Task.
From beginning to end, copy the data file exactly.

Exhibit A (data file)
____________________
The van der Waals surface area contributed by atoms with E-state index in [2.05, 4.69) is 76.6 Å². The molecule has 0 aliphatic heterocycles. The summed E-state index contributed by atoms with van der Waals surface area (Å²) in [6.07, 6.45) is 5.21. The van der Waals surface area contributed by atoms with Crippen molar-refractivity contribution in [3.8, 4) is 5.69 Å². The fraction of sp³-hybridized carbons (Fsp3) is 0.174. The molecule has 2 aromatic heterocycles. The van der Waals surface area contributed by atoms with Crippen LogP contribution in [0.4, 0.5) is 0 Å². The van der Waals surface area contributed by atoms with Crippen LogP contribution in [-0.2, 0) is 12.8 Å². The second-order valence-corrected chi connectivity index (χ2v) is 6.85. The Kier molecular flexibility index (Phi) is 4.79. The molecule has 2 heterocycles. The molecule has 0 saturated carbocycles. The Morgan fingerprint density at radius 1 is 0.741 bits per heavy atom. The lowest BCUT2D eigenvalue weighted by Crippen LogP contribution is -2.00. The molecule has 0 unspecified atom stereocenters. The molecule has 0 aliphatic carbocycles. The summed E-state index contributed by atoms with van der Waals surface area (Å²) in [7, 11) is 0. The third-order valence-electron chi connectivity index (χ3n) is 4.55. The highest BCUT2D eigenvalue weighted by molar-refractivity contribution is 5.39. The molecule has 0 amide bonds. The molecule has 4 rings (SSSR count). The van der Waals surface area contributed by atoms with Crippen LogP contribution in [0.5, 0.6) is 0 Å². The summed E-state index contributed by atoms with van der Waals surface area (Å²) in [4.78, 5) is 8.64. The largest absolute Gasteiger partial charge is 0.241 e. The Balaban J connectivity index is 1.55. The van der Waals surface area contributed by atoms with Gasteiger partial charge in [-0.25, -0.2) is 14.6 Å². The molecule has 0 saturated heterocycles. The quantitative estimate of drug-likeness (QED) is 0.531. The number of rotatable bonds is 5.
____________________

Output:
The van der Waals surface area contributed by atoms with E-state index in [2.05, 4.69) is 76.6 Å². The molecule has 0 aliphatic heterocycles. The summed E-state index contributed by atoms with van der Waals surface area (Å²) in [6.07, 6.45) is 5.21. The van der Waals surface area contributed by atoms with Crippen molar-refractivity contribution in [3.8, 4) is 5.69 Å². The fraction of sp³-hybridized carbons (Fsp3) is 0.174. The molecule has 2 aromatic heterocycles. The van der Waals surface area contributed by atoms with Crippen LogP contribution in [0.4, 0.5) is 0 Å². The van der Waals surface area contributed by atoms with Crippen LogP contribution in [-0.2, 0) is 12.8 Å². The second-order valence-corrected chi connectivity index (χ2v) is 6.85. The Kier molecular flexibility index (Phi) is 4.79. The molecule has 2 heterocycles. The molecule has 0 saturated carbocycles. The Morgan fingerprint density at radius 1 is 0.741 bits per heavy atom. The lowest BCUT2D eigenvalue weighted by Crippen LogP contribution is -2.00. The molecule has 0 unspecified atom stereocenters. The molecule has 0 aliphatic carbocycles. The summed E-state index contributed by atoms with van der Waals surface area (Å²) in [7, 11) is 0. The third-order valence-electron chi connectivity index (χ3n) is 4.55. The highest BCUT2D eigenvalue weighted by molar-refractivity contribution is 5.39. The molecule has 0 amide bonds. The molecule has 4 rings (SSSR count). The van der Waals surface area contributed by atoms with Crippen LogP contribution in [0.5, 0.6) is 0 Å². The summed E-state index contributed by atoms with van der Waals surface area (Å²) in [4.78, 5) is 8.64. The largest absolute Gasteiger partial charge is 0.241 e. The Balaban J connectivity index is 1.55. The van der Waals surface area contributed by atoms with Gasteiger partial charge in [-0.25, -0.2) is 14.6 Å². The molecule has 0 saturated heterocycles. The quantitative estimate of drug-likeness (QED) is 0.531. The number of rotatable bonds is 5.